As students in a multicultural age, we are bombarded with media produced from all corners of the globe. This growing web of pop culture is by no means limited to the United States. A new course is coming to Trinity to analyze just how the cultural products of the world are affecting a different country: China.
China Pop in Globalization is an upper-division Special Topics in Communication Media course to be offered in the 2018 spring semester. The class will be led by Zhaoxi Liu, assistant professor of communication.
“The goal of this class is threefold,” Liu said. “First, to allow Trinity students to gain a deeper understanding of pop culture in China and also of the culture and society of today’s China in general. Second, the class intends to examine global influences on Chinese culture such as Hollywood, Bollywood, K-pop and J-pop. Amid all these global influences, did Chinese pop lose its Chinese identity? Third, the class aims at providing an in-depth case study of cultural globalization. Using Chinese pop as a specific case the class analyzes how indigenous and global cultural elements interact, how tradition and modernity negotiate and what globalization means for the culture of a centuries-old nation.”
While this course may seem more like a sociology seminar or an East Asian studies class than a communication course, Liu plans to emphasize the role of mass media in these concepts.
“The course focuses on mass media, their content and meaning. It is more of a cultural critique of media and cultural globalization as manifest in China,” Liu said. “Of course, it is very likely that some course material, such as some readings, will come from art, sociology and anthropology — which makes the course even more interesting due to such interdisciplinary aspects. But the main focus is still media messages and their meanings, which is an inquiry of communication studies.”
Liu was born and raised in Kunming, China and has worked as a journalist in Beijing, Hong Kong and the United States. Her research areas include the cultural meaning of news and mass media content, journalism as an occupation and a culture, comparative studies of journalism and mass media, as well as media systems and changes in China. Her interests and experiences were key to bringing this course into Trinity’s catalog.
“I offer this class mostly out of my own research interests. In addition, I have been teaching a First-Year Experience class, Being Young in Asia, which touches upon pop culture in China,” Liu said. “Students in that class were very interested in learning about Chinese pop culture. This new course would provide more through an extensive study of Chinese pop culture.”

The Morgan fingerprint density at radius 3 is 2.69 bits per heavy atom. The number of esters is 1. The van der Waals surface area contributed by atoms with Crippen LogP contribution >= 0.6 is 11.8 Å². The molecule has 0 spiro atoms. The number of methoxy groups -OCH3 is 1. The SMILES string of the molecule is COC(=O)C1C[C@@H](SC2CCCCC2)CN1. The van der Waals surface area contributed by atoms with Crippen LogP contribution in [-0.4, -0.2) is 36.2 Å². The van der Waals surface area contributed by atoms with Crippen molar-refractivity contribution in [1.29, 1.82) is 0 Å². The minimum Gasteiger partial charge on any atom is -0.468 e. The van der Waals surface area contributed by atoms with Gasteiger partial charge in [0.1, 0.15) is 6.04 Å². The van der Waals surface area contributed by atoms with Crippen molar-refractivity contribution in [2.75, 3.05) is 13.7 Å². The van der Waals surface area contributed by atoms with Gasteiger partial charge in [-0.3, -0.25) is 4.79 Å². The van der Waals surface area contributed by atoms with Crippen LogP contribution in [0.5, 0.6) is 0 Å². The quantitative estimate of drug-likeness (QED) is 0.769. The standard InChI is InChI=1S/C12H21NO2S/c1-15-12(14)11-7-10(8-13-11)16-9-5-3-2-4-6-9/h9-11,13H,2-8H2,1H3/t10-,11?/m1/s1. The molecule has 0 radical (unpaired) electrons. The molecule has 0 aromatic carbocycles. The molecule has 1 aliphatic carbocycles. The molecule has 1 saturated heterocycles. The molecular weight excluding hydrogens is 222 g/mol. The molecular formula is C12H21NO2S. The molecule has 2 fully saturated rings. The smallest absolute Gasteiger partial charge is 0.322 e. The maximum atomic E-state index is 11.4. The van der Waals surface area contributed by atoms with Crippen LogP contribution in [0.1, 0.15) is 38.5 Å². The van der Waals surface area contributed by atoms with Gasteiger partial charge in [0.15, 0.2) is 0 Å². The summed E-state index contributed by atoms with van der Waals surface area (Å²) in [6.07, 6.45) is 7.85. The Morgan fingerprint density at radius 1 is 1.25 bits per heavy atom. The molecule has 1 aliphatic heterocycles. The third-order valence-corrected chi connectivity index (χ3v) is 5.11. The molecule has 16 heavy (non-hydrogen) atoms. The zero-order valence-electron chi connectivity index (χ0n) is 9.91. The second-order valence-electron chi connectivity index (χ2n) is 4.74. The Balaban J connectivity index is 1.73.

Through study abroad summer programs in China, Liu has observed the enthusiasm Trinity students have for learning about Chinese culture. She believes there is a significant demand for a class that takes a deeper and broader look at pop culture outside of what is familiar here in the United States.
In terms of class structure, Liu moves from abstract concepts to more specific ones and from communication theories to concrete case studies.
“Students will read theoretical discussions about cultural globalization and then apply those ideas to analyze specific cases of China pop, such as TV drama, Chinese rock stars, Chinese movies, reality TV shows and even trends in Chinese food. That way, students gain theoretical guidance and analytical tools from the readings, but also get to survey some of the most prominent pop stars and media products in recent China,” Liu said.
While the course fulfills the media studies requirement for communication majors, Liu believes that anybody interested in Chinese culture or globalization will find this course fun, exciting and insightful.
“I hope students walk away with a new appreciation and deeper understanding of China’s pop culture which also helps them to understand Chinese culture in general, a better understanding of the process and dynamics of cultural globalization, and hopefully they also have a lot of fun,” Liu said.
China Pop in Culture, COMM 3325, will be offered Mondays and Wednesdays from 2:30–3:45 p.m. during the spring 2018 semester.